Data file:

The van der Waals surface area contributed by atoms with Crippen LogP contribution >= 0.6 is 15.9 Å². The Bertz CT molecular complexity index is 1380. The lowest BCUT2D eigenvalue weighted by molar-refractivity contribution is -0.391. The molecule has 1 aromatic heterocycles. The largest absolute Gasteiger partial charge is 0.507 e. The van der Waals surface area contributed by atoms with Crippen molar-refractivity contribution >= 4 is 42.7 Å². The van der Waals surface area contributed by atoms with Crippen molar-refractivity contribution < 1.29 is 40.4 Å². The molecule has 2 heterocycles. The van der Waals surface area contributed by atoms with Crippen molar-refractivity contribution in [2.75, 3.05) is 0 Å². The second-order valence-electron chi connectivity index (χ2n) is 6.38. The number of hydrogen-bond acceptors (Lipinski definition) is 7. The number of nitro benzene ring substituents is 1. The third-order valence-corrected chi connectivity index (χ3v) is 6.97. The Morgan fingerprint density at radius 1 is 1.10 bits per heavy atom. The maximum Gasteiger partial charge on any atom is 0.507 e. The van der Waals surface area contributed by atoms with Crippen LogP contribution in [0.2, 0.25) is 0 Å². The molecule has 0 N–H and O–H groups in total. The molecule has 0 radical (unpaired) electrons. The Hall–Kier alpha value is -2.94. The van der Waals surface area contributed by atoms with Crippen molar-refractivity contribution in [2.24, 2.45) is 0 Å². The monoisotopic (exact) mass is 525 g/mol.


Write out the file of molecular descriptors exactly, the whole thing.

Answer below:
The van der Waals surface area contributed by atoms with Crippen LogP contribution >= 0.6 is 15.9 Å². The Bertz CT molecular complexity index is 1380. The lowest BCUT2D eigenvalue weighted by molar-refractivity contribution is -0.391. The molecule has 1 aromatic heterocycles. The largest absolute Gasteiger partial charge is 0.507 e. The van der Waals surface area contributed by atoms with Crippen molar-refractivity contribution >= 4 is 42.7 Å². The van der Waals surface area contributed by atoms with Crippen molar-refractivity contribution < 1.29 is 40.4 Å². The molecule has 2 heterocycles. The van der Waals surface area contributed by atoms with Crippen molar-refractivity contribution in [2.75, 3.05) is 0 Å². The second-order valence-electron chi connectivity index (χ2n) is 6.38. The number of hydrogen-bond acceptors (Lipinski definition) is 7. The number of nitro benzene ring substituents is 1. The third-order valence-corrected chi connectivity index (χ3v) is 6.97. The Morgan fingerprint density at radius 1 is 1.10 bits per heavy atom. The maximum Gasteiger partial charge on any atom is 0.507 e. The van der Waals surface area contributed by atoms with Crippen LogP contribution in [0.2, 0.25) is 0 Å². The molecule has 0 N–H and O–H groups in total. The molecule has 0 radical (unpaired) electrons. The Hall–Kier alpha value is -2.94. The van der Waals surface area contributed by atoms with Crippen molar-refractivity contribution in [2.24, 2.45) is 0 Å². The monoisotopic (exact) mass is 525 g/mol.